Luc Pattyn 2-Jan-22 13:45pm View
   
As the error message said 'str' object is not callable I would guess that language pools function and variable names; however I don't need to know for sure, as I would never do that in the first place.
Luc Pattyn 1-Jan-22 13:42pm View
   
yeah, check capitalization of variables/properties.
Luc Pattyn 1-Jan-22 13:29pm View
   
you can use it anywhere you want.
For instance, as a replacement of whatever your ToString() method currently contains (then don't forget to make it return hhmm)
Luc Pattyn 30-Dec-21 14:05pm View
   
Of course, you can't declare a class-level member in the middle of an if statement. Make up your mind, decide what you want, and make sure your indentation matches your intentions, so you don't confuse yourself and others...
Luc Pattyn 30-Dec-21 12:08pm View
   
Your pi approximations are slightly above, then slightly below, the correct value, as you alternately add/subtract a correction term. So it would be best to keep iterating until said correction becomes irrelevantly small, i.e. less than epsilon, which is a small number that must satisfy the relationship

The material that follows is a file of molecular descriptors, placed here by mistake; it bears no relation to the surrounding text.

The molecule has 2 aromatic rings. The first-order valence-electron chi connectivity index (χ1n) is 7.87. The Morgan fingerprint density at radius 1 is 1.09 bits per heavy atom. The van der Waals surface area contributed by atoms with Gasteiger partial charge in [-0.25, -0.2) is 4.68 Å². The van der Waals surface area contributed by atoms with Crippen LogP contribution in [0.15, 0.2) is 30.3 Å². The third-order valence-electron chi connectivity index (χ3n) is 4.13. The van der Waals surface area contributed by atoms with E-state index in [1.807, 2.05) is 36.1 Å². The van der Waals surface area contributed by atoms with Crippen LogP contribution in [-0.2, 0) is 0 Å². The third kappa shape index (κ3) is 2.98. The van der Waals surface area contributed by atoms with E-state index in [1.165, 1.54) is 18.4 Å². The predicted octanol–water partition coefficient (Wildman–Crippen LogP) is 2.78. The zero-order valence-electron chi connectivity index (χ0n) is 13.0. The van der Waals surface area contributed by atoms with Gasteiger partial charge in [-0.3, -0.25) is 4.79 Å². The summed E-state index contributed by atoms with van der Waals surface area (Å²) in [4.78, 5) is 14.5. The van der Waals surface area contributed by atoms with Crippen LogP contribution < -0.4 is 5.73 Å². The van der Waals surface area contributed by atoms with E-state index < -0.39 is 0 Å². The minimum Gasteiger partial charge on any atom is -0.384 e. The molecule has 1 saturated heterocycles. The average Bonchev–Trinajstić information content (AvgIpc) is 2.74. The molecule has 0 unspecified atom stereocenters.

1.0 + epsilon != 1.0

which means it is still noticeable when using a number representation with finite precision. As double is capable of holding about 15 decimals, epsilon = 10^-12 seems very reasonnable. That would give a pi approximation with some 12 correct digits.

NB: that will take billions of iterations, since denominator only grows by 2 per iteration!
Luc Pattyn 30-Dec-21 11:58am View
   
Writing the code is your job, not mine.